By Leyla Shokoohe
What’s your holiday arts tradition in Cincinnati? For the last 26 years, for many, it’s been A Christmas Carol. I’m ashamed to say I’d never personally seen it – until a recent Friday night. It was well worth the wait.
I took my mom as my date to the opening night of Cincinnati Playhouse in the Park’s A Christmas Carol. While there’s no snow in the air yet, there was excitement aplenty. I saw parents with children decked in their holiday finery, many taking in A Christmas Carol for the first time, too.
Written by Charles Dickens in 1843, A Christmas Carol is the familiar-by-now story of Ebenezer Scrooge, a miserly old crank who runs his clerk Bob Cratchit ragged and rebuffs all holiday cheer with barks of “Bah, humbug!” Bruce Cromer, in the role of Scrooge, toes the line between impossibly stubborn and humbly repentant in a beautiful way. I found myself drawn to Scrooge’s humanity, instead of vilifying him for his almost comical distaste for the holiday season. Scrooge is a regular dude who had ambitions that blinded him to other aspects of life that can be equally as fulfilling as money. Lucky for him, he has four ghosts to scare him straight.
Each ghost appears with an appropriate amount of fanfare and suspense. The two trap doors on the beautiful London-town set are nearly as important as the characters themselves. The warning appearance of Jacob Marley, Scrooge’s deceased business partner – which I won’t spoil here – was seamless and the right amount of scary. It became clear that Scrooge was in for the most haunted Christmas Eve anyone’s ever had.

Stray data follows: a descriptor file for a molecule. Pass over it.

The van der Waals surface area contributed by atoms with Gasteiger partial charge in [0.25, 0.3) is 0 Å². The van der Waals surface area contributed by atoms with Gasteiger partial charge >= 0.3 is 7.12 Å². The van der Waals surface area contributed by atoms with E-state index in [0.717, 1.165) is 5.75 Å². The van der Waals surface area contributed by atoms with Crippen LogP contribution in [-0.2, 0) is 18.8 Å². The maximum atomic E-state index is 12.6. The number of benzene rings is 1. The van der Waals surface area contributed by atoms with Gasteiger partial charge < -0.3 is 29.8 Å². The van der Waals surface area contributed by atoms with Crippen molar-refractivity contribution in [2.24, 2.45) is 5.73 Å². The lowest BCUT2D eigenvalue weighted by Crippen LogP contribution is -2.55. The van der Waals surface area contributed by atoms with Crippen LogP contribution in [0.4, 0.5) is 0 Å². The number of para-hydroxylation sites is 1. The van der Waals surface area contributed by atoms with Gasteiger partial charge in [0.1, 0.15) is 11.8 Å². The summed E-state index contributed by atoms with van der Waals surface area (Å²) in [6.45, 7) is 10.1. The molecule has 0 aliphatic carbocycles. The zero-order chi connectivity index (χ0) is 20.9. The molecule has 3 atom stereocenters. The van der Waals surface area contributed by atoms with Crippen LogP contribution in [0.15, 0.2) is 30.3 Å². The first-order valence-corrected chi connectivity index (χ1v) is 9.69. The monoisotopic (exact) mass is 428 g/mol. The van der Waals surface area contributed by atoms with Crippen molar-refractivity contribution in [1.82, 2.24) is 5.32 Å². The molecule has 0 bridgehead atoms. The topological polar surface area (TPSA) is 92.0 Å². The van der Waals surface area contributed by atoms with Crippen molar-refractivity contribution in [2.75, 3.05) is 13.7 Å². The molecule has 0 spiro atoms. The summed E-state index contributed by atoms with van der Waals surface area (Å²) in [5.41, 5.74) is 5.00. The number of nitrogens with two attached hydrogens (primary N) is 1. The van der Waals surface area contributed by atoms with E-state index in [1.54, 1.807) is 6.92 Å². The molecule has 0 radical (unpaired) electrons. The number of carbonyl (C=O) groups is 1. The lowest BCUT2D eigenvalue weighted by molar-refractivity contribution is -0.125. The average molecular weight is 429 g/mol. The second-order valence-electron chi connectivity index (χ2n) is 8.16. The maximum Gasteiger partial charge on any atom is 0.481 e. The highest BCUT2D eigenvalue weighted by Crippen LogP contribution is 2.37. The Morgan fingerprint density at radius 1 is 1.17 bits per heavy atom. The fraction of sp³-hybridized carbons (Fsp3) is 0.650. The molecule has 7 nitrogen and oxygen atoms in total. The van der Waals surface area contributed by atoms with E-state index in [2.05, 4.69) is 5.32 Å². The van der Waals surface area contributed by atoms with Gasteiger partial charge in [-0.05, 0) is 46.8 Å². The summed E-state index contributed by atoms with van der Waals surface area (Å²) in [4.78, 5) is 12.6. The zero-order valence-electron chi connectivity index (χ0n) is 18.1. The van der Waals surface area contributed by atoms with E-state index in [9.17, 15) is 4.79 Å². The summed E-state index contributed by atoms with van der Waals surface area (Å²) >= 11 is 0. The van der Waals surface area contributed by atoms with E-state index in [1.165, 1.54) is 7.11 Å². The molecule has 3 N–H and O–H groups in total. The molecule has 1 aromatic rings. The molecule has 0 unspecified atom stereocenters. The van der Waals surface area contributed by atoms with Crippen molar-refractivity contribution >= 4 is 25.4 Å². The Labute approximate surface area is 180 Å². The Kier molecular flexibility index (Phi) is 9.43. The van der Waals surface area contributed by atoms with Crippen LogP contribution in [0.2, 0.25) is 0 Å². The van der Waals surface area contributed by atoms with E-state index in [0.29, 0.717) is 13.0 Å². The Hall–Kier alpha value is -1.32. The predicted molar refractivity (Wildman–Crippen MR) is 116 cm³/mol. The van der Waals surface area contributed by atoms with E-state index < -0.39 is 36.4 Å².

The Ghost of Christmas Past had my favorite costume (anytime Christmas lights are incorporated into apparel, I’m game,) while the Ghost of Christmas Present (with his incredible shimmering cloak) was my mom’s favorite, and we both agreed that the Ghost of Christmas Yet-to-Come/Future was pretty darn creepy. All the costuming throughout was exuberant and lively, and helped make a story that’s been told many times pop off the stage. The musical cues helped set the mood and at times it felt like we were watching a movie, with swells and electronic zings and thunder claps and flashes of light.
I was thoroughly absorbed in each of Scrooge’s travels with the respective Ghosts, and of course, the adorable Cratchit family stole the show. This play was less depressing and more uplifting than many of the movie versions. Maybe it’s just this version, or maybe it was just this cast of actors, but that uplifting spirit makes a lot of sense when you consider the overall message of the play: Christmas is the season of hope and kindness. The characters were much more realistic in their ability to find humor and courage and strength in troubling moments, instead of walking around in doom and gloom. Keep an eye out for Fred, Scrooge’s nephew, who’s jollity is contagious; Bob Cratchit, who is a bumbling-but-sweet patriarch; Belle, Scrooge’s independent lost love; and every single character at the Fezziwigs’ holiday party, which is everything you could want in a party.
Scrooge awoke on Christmas Day a changed man. His emotional vacillation in those first few moments after his hard-earned redemption was so relatable – he was nervous, he was giddy, he was resolute, he was thrilled – as were we all! I highly recommend seeing A Christmas Carol at Cincinnati Playhouse in the Park this holiday season. Whether you’ve waited 26 years, like I have, or see it every year without fail, there’s no shortage of magical moments to appreciate and savor.
(Photos by Mikki Schaffner)
Leyla Shokoohe is the Communications Coordinator at ArtsWave. Reach her here with questions or comments about anything and everything CincyArtsGuide.